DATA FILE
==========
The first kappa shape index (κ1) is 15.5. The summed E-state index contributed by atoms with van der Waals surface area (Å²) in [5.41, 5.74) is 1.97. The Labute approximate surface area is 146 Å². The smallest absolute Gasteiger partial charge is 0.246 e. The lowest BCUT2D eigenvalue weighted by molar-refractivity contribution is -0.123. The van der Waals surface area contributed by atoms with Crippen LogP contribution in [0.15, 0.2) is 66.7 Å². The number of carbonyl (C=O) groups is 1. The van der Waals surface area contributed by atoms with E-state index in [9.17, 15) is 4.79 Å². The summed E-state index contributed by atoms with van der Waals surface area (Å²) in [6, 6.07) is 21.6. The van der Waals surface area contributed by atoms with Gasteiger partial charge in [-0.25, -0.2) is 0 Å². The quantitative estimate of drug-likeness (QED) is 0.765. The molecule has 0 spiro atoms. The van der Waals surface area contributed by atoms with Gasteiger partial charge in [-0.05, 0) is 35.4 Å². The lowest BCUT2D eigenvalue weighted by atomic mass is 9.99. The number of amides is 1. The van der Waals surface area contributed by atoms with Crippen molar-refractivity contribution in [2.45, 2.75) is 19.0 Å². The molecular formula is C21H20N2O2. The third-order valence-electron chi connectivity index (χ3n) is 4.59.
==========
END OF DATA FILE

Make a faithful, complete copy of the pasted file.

The first kappa shape index (κ1) is 15.5. The summed E-state index contributed by atoms with van der Waals surface area (Å²) in [5.41, 5.74) is 1.97. The Labute approximate surface area is 146 Å². The smallest absolute Gasteiger partial charge is 0.246 e. The lowest BCUT2D eigenvalue weighted by molar-refractivity contribution is -0.123. The van der Waals surface area contributed by atoms with Crippen LogP contribution in [0.15, 0.2) is 66.7 Å². The number of carbonyl (C=O) groups is 1. The van der Waals surface area contributed by atoms with E-state index in [9.17, 15) is 4.79 Å². The summed E-state index contributed by atoms with van der Waals surface area (Å²) in [6, 6.07) is 21.6. The van der Waals surface area contributed by atoms with Gasteiger partial charge in [-0.25, -0.2) is 0 Å². The quantitative estimate of drug-likeness (QED) is 0.765. The molecule has 0 spiro atoms. The van der Waals surface area contributed by atoms with Gasteiger partial charge in [-0.05, 0) is 35.4 Å². The lowest BCUT2D eigenvalue weighted by atomic mass is 9.99. The number of amides is 1. The van der Waals surface area contributed by atoms with Crippen molar-refractivity contribution in [2.45, 2.75) is 19.0 Å². The molecular formula is C21H20N2O2. The third-order valence-electron chi connectivity index (χ3n) is 4.59.